Edge Mode: Isolines +
Number of Line: 4 +
Color: ByEntity +
Always On Top: No

Edge Modifiers

Overhang and Jitter

Overhang Edges button
Overhang = 6, Jitter = Off [left block]

Jitter Edges button
Overhang = -6, Jitter = Low [right block]

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Power Tool

SETBYLAYER

Color set by object

Sometimes you get drawings that are a bit confusing, mainly because the Colors of objects are not set to ByLayer.

The SETBYLAYER command automates the assignment of object properties - such as the Color - to ByLayer. In the images, you see the Hatch object has the Color property set to White.

Instructions for SETBYLAYER

  1. Type SETBYLAYER, then press [Enter] or go to ModifyChange to ByLayer. Since this command has no button, you may want to make a button for it. Check out the Odd Spot in April 2007.
  2. Select the object(s) to modify, then press [Enter]. Take the default option of on the following prompts:

Change ByBlock to ByLayer? [Yes/No] <Yes>:
Include blocks? [Yes/No] <Yes>:

ByLayer

At the completion of those prompts, the properties of the selected objects will be configured to ByLayer. Works great on blocks, hatches, and dimensions.

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The Odd Spot

Layer Delete ‘Name’ Option

Buried in the Format menu Layer Tools (or on the Ribbon, Home Layers panel (expanded), you will eventually see the mighty Layer Delete command.

Normally used graphically, the Layer Delete command provides you the opportunity to select an object on the layer to delete. After selecting the object(s), you receive a warning, literally…

Delete Layers

******** WARNING ********
There are 4 block definition(s) which reference the layer(s) you are deleting.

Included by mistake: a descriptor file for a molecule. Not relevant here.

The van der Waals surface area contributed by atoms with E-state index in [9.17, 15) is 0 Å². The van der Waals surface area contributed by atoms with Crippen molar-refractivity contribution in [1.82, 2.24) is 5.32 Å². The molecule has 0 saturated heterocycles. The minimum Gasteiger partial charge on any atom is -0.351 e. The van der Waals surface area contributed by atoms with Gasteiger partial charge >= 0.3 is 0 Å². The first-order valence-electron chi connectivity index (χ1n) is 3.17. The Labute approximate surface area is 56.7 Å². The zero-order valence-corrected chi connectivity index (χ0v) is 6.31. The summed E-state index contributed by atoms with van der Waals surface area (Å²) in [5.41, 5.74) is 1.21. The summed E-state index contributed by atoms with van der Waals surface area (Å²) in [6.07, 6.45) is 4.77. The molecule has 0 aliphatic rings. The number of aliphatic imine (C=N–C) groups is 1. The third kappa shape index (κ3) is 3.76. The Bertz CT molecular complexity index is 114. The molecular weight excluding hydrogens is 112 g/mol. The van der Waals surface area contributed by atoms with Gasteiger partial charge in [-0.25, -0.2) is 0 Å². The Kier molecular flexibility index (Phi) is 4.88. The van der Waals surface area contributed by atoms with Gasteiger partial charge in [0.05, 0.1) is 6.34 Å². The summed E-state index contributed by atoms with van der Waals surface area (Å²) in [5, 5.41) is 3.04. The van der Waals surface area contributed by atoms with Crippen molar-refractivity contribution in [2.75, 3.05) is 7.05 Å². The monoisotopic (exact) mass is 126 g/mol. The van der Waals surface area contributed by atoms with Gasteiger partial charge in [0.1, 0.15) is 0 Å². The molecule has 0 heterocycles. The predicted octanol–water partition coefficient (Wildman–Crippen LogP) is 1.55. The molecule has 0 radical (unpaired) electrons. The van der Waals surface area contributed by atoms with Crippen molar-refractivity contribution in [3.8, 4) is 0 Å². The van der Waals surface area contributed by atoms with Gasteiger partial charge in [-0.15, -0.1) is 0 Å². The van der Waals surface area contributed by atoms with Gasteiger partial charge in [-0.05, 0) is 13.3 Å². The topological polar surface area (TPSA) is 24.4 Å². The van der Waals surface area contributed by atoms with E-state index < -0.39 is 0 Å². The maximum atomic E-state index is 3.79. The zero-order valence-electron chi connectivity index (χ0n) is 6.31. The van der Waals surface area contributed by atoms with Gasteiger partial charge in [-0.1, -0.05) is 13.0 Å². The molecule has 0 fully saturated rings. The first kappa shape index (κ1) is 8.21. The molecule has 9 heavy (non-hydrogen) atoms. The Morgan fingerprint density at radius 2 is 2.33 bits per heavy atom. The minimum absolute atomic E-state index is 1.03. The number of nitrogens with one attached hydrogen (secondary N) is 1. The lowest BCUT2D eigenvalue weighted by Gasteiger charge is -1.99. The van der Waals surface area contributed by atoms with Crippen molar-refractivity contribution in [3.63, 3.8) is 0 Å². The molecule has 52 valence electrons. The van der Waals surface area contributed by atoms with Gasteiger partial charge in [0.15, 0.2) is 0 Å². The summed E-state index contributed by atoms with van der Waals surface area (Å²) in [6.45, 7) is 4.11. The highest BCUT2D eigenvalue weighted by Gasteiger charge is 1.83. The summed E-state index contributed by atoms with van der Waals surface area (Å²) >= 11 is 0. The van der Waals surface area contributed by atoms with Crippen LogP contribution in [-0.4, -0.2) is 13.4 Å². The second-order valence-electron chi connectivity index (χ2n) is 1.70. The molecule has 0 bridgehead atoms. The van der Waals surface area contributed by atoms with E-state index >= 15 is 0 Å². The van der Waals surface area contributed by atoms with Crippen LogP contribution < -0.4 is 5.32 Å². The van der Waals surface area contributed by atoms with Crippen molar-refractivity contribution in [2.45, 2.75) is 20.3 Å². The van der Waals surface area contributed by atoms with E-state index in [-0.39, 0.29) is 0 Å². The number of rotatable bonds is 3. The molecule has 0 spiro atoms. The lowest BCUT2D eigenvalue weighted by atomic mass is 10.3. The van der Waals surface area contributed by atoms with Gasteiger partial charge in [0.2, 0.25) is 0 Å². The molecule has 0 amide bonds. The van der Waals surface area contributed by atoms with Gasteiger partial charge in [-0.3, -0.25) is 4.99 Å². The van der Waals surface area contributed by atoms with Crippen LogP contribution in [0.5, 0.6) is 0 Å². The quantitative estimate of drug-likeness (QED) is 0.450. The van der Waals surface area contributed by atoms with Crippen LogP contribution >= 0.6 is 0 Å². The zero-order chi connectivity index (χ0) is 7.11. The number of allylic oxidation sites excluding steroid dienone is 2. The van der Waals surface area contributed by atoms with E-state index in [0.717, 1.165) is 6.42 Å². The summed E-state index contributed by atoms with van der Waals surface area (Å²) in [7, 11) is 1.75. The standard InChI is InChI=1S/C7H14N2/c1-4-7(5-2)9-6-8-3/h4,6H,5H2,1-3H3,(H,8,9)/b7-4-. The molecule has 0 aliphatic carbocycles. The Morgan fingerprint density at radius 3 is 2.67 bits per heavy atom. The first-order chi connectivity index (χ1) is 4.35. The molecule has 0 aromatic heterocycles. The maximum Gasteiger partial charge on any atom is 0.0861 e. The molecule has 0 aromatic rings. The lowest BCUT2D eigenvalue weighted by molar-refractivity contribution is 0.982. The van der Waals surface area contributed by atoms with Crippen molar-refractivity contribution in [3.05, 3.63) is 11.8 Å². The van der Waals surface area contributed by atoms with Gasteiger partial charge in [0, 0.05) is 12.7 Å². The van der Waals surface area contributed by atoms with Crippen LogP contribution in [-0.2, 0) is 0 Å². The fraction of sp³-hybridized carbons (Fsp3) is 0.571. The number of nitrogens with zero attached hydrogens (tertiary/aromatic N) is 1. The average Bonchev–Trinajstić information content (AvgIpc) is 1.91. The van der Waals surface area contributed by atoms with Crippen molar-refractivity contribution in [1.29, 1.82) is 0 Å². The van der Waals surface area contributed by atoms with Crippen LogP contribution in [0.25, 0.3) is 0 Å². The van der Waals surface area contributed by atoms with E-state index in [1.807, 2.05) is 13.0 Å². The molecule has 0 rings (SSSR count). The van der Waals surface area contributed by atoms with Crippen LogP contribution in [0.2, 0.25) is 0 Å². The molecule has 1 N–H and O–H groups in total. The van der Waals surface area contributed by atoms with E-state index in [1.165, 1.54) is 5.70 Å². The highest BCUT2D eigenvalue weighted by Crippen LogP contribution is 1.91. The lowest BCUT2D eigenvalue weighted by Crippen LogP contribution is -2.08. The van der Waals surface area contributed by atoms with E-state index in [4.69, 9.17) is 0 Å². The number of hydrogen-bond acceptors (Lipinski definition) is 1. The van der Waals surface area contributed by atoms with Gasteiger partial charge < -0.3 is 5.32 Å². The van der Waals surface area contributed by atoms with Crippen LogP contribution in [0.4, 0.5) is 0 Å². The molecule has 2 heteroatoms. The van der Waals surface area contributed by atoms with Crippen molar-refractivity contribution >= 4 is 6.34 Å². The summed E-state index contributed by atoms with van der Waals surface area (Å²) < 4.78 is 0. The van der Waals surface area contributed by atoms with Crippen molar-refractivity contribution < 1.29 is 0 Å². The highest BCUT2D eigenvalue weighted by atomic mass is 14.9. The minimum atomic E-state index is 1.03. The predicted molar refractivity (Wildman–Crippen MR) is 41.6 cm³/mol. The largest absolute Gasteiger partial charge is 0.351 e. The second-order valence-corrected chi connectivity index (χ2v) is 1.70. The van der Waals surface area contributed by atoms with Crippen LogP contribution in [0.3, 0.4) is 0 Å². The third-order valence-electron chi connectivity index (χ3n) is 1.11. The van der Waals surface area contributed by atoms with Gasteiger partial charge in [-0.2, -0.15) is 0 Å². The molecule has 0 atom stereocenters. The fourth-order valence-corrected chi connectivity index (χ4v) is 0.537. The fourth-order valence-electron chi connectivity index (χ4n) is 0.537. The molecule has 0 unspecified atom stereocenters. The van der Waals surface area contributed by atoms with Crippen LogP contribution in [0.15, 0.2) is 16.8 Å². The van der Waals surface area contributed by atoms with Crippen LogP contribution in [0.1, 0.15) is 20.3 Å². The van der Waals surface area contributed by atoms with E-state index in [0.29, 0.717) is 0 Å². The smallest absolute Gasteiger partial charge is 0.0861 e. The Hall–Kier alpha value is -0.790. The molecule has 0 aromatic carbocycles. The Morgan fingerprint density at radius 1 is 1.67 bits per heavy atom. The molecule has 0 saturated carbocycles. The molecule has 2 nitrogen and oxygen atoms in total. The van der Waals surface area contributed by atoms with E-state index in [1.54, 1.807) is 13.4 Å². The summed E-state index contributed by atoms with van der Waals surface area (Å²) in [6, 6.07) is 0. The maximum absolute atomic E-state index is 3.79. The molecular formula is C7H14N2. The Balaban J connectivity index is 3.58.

The block(s) will be redefined and the entities referencing the layer(s) will be removed from the block definition(s).
You are about to delete the following layers from this drawing.

…and then the layers are listed and you are asked if you want to continue.

But what about those times when you have no objects on those layers to select and Purge isn't doing the job either? You can always use the Name option.

Select object on layer to delete or [Name/Undo]:

This also works great if the layer to be deleted happens to be either Off or Frozen.

Note: Locked layers cannot be deleted.

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The Basics

The A2009 ViewCube

The View Cube

Introduced in AutoCAD 2009, the ViewCube is automatically displayed when you use the 3D Modeling workspace (or use a Visual Style like this month's opening article!).

Drag it, click it, "Home" it, spin it… totally fun.

The following are the variables related to the ViewCube with their defaults and value range. All of these settings can be configured using the variables or in the ViewCube Settings dialog box.

Variable NameDefault ValueValue Range
NAVVCUBEDISPLAY 1 0 or 1
NAVVCUBELOCATION 0 0 [TR], 1 [TL], 2 [BL], 3 [BR]
NAVVCUBEOPACITY 50 0 to 100
NAVVCUBEORIENT 1 0 or 1
NAVVCUBESIZE 1 0, 1, or 2

Insights to the ViewCube

  1. All the edges, corners, and faces of the ViewCube can be selected as view positions.
  2. Any edge, corner, or face can be clicked and dragged, similar to the 3D Orbit feature.
  3. Click the N, S, W, or E letters to take a view from that direction; similar to clicking Left, Front, Right, or Back.
  4. Click and drag one of the letters and the ViewCube will turn like a lazy-susan. You can really only get a 1/4 turn out of each one, but you can eventually go all the way around.
  5. Right-click the ViewCube for a shortcut menu, including access to the ViewCube Settings dialog box.
Perspective

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Left Field

Skyline Chili (www.skylinechili.com) - From the mind of a young boy in a small kitchen in Kastoria, Greece, Skyline Chili now operates in four states, annually serving up nearly 1 million gallons of chili, 3 million pounds of cooked pasta and 20 million cheese coneys, using more than 165 million pounds of Wisconsin cheddar cheese. Yes, this is my favorite when I come home after a road trip.